Sandy Springs police officers and firefighters may soon receive housing-cost stipends to help them live in the increasingly expensive city they serve.

A rough draft of the stipend policy got a favorable response from Sandy Springs City Council Oct. 20. Retaining personnel, boosting public safety and showing thanks to the police were the main rationales.

“I think it’s almost immoral to ask police and firefighters to lay their lives on the line for a community in which they cannot afford to live,” said Mayor Rusty Paul.

Most of the policy discussion focused on police. Today, only 14 of the department’s 128 sworn officers live in the city, according to Police Chief Kenneth DeSimone. Only one of the 14 lives in a single-family home, he added.

“Housing costs are high,” said City Manager John McDonough.

The only current housing-related perk available to officers is permission to take their vehicle home if they live within 20 miles of the city, DeSimone said. However, most local apartment complexes offer reduced—sometimes even free—rent to police officers, DeSimone added.

Enabling officers and firefighters to live close to their stations would improve employee retention and boost their ability to respond to emergencies while off-duty, McDonough and Paul said. McDonough said it’s also a way to “show our appreciation as a community for these individuals.”

DeSimone said he is especially worried about competition for jobs if voters approve new cities—with new police departments—in north DeKalb.

“I can tell you where they’re going to come get their police officers,” he said. “They’re going to poach them.”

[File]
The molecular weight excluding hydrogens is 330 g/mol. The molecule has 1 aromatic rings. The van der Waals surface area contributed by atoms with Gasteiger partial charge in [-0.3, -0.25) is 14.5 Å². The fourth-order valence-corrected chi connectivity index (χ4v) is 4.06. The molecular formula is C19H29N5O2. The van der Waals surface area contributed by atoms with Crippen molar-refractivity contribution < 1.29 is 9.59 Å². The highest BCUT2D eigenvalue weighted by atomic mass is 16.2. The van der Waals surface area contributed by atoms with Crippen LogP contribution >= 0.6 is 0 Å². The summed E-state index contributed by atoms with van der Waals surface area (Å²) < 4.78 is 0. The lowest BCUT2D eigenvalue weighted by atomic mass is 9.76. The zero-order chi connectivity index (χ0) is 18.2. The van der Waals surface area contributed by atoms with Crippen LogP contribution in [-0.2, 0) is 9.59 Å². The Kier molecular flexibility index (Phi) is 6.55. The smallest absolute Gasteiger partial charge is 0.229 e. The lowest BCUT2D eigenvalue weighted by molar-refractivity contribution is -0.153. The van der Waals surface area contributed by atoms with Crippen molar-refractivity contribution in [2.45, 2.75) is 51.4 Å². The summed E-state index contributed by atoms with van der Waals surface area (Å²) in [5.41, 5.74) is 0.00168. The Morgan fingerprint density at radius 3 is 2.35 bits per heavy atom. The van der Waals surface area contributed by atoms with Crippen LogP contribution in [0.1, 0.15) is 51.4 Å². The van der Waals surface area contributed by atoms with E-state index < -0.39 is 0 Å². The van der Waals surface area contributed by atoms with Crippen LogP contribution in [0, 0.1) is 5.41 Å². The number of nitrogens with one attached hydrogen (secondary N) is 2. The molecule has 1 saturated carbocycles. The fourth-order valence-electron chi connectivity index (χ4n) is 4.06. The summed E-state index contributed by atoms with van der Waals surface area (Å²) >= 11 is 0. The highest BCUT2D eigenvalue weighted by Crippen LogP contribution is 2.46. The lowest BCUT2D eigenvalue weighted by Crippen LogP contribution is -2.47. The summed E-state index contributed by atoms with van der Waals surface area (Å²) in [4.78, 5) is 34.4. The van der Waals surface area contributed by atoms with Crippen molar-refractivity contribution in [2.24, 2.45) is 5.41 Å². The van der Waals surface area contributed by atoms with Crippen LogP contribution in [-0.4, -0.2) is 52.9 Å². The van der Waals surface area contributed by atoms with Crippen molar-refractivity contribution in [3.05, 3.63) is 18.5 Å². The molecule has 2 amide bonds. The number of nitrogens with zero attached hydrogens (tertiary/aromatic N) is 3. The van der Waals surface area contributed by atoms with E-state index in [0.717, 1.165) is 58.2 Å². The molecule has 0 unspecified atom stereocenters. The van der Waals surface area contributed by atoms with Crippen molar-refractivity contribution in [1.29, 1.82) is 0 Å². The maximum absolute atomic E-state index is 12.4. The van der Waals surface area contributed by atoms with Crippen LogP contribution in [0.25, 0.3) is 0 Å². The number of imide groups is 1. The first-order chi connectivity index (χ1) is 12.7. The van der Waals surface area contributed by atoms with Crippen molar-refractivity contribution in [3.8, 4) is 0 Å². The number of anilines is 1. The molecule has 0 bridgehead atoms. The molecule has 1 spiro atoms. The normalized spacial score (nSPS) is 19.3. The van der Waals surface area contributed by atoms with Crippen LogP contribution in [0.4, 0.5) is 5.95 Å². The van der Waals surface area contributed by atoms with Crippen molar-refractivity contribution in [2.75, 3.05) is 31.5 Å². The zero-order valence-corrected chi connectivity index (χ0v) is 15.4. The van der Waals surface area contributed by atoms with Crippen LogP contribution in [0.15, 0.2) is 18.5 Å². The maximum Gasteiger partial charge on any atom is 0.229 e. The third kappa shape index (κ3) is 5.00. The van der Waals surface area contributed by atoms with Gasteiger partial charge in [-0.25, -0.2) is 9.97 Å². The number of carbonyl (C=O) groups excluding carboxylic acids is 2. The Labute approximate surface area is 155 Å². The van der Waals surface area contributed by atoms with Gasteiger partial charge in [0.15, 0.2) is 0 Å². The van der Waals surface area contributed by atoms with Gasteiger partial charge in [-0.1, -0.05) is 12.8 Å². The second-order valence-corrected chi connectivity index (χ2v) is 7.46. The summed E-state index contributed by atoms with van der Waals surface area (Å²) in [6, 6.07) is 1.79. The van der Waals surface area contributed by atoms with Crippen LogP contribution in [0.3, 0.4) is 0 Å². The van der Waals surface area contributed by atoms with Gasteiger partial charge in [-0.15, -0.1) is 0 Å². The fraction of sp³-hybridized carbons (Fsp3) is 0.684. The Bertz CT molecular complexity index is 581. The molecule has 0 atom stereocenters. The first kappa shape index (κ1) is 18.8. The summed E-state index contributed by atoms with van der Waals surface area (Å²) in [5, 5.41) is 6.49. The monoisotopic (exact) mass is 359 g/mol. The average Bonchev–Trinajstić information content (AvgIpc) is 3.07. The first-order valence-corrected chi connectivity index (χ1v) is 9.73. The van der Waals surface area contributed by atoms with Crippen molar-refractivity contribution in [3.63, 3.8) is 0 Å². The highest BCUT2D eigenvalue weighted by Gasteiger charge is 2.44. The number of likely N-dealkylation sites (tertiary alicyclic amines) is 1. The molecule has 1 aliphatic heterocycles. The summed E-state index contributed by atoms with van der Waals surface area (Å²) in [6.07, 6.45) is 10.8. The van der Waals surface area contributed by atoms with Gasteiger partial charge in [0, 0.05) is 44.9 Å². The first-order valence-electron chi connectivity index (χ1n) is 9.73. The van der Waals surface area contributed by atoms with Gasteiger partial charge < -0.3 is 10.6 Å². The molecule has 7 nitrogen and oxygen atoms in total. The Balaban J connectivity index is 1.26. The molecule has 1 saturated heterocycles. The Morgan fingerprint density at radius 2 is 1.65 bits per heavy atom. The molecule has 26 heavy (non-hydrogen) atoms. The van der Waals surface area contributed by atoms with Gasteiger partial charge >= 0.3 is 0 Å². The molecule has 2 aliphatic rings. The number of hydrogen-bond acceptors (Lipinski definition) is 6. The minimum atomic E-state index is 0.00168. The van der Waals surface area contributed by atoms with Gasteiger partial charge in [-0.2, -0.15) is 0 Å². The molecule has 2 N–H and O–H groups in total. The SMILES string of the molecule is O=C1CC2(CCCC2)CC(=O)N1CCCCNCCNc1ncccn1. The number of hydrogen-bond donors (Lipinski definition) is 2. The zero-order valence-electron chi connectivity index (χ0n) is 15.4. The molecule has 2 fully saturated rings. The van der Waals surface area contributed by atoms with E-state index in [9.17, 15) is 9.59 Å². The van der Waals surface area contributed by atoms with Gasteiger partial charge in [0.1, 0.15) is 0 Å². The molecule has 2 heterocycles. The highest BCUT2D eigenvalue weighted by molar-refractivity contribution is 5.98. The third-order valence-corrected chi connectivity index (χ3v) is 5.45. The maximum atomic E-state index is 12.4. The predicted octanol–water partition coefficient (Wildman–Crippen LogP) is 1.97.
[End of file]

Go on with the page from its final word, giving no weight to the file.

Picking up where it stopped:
McDonough said that Brookhaven and Dunwoody offer housing assistance for police officers. In Brookhaven, eligible officers can receive up to $400 per month for two years, then lower stipends for up to five years. In Dunwoody, there’s a general housing fund divided among eligible officers, averaging to around $300 to $400 per month.

The Sandy Springs draft proposal is $500 per month with a $3,500 cap. McDonough recommended it as a pilot program available to five police officers and five firefighters. In response to councilmen’s questions, McDonough said he will refine the proposed policy to possibly expand the available stipends and better define the eligibility standards.

Among the councilmen’s questions was whether police officers actually want to live in the city. DeSimone acknowledged that some officers indeed “don’t want to go out and write [their] neighbor a speeding ticket.” But many others would be attracted to a shorter commute, he said.

The council’s overall response was positive. “That’s a great investment,” said Councilman Gabriel Sterling, while Councilman John Paulson said, “Everybody feels better that there’s a policeman nearby.”

Besides the housing stipend idea, McDonough said the city is looking at revising its pay and benefits packages for public safety officers to keep up with other cities’ competition.

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